Each time I build an image with docker, it gets tagged with the project identifier. You know, Something like ‘$ docker build -t cfreeman/reprage .’ The problem is that old images don’t get cleaned up, they just get left behind. Dangling until I clean them up, usually when I hit an inevitable ‘no space left on device’ error when building something.

 cfreeman/reprage   latest              c71e362c3635        4 minutes ago       755.1 MB
 <none>             <none>              58393936e5f1        7 weeks ago         754.3 MB
 <none>             <none>              4eaee92d2db0        7 weeks ago         754.2 MB
 <none>             <none>              337bf3d01226        8 weeks ago         754.2 MB
 <none>             <none>              5335ebaadca3        9 weeks ago         753.5 MB
 <none>             <none>              ef5f6cb0a7a0        10 weeks ago        753.4 MB

Ugh, such mess and much wasted space. I use the following bash script to prune out the old unused docker images:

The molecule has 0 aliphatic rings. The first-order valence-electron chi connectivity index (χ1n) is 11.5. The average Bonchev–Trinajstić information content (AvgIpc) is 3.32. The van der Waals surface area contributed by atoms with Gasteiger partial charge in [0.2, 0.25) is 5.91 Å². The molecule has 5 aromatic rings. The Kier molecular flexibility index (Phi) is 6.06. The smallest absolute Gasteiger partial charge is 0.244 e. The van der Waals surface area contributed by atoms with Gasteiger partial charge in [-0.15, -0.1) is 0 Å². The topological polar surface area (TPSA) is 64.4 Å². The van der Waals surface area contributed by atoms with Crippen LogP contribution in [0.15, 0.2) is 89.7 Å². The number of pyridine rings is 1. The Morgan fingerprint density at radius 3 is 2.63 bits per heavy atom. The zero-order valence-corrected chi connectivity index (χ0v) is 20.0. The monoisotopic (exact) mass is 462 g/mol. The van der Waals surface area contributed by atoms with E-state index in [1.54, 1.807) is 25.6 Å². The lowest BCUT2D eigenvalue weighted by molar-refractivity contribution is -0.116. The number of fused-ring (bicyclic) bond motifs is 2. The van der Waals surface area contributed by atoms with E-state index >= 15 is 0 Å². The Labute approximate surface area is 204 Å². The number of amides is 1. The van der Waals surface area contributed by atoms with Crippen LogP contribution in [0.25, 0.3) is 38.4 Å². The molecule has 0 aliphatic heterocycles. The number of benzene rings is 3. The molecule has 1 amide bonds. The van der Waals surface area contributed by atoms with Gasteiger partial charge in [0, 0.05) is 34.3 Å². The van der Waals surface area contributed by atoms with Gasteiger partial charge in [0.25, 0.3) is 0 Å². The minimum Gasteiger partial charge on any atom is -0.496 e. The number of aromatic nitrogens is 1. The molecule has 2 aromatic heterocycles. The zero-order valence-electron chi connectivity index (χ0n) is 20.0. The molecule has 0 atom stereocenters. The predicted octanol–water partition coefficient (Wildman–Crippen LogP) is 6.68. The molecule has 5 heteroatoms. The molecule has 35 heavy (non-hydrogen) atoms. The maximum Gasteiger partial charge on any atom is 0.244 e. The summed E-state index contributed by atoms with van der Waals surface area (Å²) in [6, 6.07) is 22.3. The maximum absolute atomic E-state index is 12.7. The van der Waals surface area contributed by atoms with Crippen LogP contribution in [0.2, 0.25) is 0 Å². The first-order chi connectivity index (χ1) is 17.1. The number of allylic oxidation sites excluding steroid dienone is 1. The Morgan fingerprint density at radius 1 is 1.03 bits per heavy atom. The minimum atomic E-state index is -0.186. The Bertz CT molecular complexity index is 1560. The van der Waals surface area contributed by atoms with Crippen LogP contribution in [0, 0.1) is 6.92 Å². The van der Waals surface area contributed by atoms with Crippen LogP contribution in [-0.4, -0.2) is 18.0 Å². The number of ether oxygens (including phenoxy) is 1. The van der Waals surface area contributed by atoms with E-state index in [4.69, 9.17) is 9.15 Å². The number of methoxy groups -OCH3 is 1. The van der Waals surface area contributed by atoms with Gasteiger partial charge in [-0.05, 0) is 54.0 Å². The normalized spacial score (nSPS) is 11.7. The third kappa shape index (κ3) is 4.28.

#!/bin/bash Removes all images that have don't have a tag.

docker images | grep '<none>' | while read -a line ; do
	docker rmi -f ${line[2]}

docker volume rm `docker volume ls -q -f dangling=true`

The script uses grep to filter output from docker to return only the images without a tag. Bash builtins (‘while’ and ‘read’) are used to read one line at a time from the filtered output. These lines get broken into words and sequentially assigned to an array. The docker image ID lives at index ‘2’ of this array, the ID is used to remove the image from docker.


  • 2017/03/07 - Added ability to remove dangling volumes.


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